5. Strong risk avoidance

Italians are one of the most risk-averse people. On a scale of 1 to 100, Italians register a 75 on the uncertainty avoidance index, compared to 35 for the Brits and 63 for the Germans.

This isn’t bad per se. Israel registers an 81 in the same index, and its startups are faring much better than ours. So this is not the main cause of our problems, but is something to be aware of.

6. The funding process is difficult

The funding process in Italy is eternal and the results are quite bleak. As a friend from Bologna recalled, “Startups in Italy chase angels and VCs for months to get 10,000 euros [~$10,000] of funding.

Of course, if other factors started to change, this last point would automatically improve as it is less a cause than a consequence.

7. It’s really hard to raise capital in Italy

As startups face problems raising anything from seed rounds to later stages, Italian VC fund managers go through hell to raise a few million.

There are multiple reasons for this:

  • It’s really hard to ensure a decent IRR to LPs investing in Italian startups. And, actually, most accelerators/VC funds in Italy lose money. In other words,  they provide negative net IRRs to their LPs.
  • In Italy, LPs are hard to come by and the tough economic situation makes investments in high-risk sectors unlikely. In fact, the few Italian companies that seriously invest in startups usually do so outside of Italy, as LPs in big European VC funds.
  • Italian VCs are generally small and focus on the Italian market, a position that is not appealing to international investors. That’s why some of the biggest VC funds in Italy get funds from the government through Invitalia, without which they wouldn’t be able to close their fundraising.

The VC business in Italy is so hard that if it wasn’t for the management fees, hardly anyone would do it.

8. It’s hard to find good investment cases in the country

Italian startups are creating products and services that are at a level of quality lower than their American and European counterparts. This is due to the lack of a strong startup ecosystem and culture in the country, but it has also other origins:

  • Italian startups are usually focused on Italy, and this focus leads to lack of ambition. Italian players should aim at building significant leadership in the European market and from there aim for the world. Italy is too small and too resistant to change to be an appealing market on its own.
  • Italian startups have little market awareness/competitiveness. I came across this over and over when interviewing interesting startups: They just had no idea about their competitive landscape. If I, after a five-minute search on Google, know more about your competitors than you do, it’s not good. Italian startups need to ask themselves the hard questions and prepare to face the competition. It is better to fail fast and refocus rather than spend an awful amount of your time and money on something no one cares about.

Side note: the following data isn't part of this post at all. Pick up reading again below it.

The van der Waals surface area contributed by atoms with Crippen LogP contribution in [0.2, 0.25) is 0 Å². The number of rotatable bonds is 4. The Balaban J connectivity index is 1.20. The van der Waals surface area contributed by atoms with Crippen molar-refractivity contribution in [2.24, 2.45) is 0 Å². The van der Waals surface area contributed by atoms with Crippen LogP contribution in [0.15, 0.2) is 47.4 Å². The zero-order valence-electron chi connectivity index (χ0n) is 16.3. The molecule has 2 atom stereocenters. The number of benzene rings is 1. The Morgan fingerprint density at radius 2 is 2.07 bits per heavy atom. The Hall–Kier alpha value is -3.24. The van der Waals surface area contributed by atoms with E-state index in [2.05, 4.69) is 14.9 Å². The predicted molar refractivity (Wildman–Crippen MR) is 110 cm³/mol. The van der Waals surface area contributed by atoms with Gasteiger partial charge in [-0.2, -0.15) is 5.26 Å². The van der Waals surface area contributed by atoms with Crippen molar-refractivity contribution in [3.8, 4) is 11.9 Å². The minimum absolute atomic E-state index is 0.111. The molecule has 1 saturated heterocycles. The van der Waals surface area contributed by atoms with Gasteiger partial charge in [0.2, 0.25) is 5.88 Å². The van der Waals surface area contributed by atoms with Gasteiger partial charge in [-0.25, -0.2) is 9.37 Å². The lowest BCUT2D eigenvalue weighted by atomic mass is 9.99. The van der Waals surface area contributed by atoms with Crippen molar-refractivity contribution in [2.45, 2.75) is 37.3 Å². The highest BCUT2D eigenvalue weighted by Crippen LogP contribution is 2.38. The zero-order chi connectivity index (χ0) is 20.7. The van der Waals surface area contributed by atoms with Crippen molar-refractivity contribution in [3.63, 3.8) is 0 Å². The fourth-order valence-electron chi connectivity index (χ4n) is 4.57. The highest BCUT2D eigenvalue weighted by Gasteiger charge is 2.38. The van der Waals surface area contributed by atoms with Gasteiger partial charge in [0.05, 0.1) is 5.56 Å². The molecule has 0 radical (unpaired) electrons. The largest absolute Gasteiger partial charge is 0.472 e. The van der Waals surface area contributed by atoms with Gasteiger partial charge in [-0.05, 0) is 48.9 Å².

• We lack boldness. The place where you start/found your startup matters up to a point, but eventually you need to open yourself to the global market and aim big. Investors won’t get excited by a half-spirited vision. Dreaming big while keeping your feet on the ground can be tough but is what successful teams do.

Finishing lines

Italy cannot hide from the systemic problems with its startup ecosystem. These problems cannot be solved by a group of enlightened entrepreneurs alone. We need cooperation between the state and the private sector.

The country needs to boost its education system to make people aware of how the economy works, and our startups need to bundle together to get better. They need to be more bold, more aware of their potential, and more aware of the competition. European Ventures are more than willing to invest in Italian startups; they just need the right incentives: quality, vision, and potential.

Little by little the amount of investment in Italian startups is increasing, as is the quality of the startups. Italian exits are on the rise, and the Italian VC landscape is getting more and more populated and active. International investors are starting to show up.

It is hard to predict how things will go. But it will take work to make Italy a better place for innovation and for the future. This work has to come from the startup community, the government, and the investment community. If we will fail, the whole country will have failed.

[A version of this story originally ran on Earlybird’s Medium page. It has been substantially revised here.]

Matteo Amerio is an ex-startup founder and a summer analyst at European VC firm Earlybird.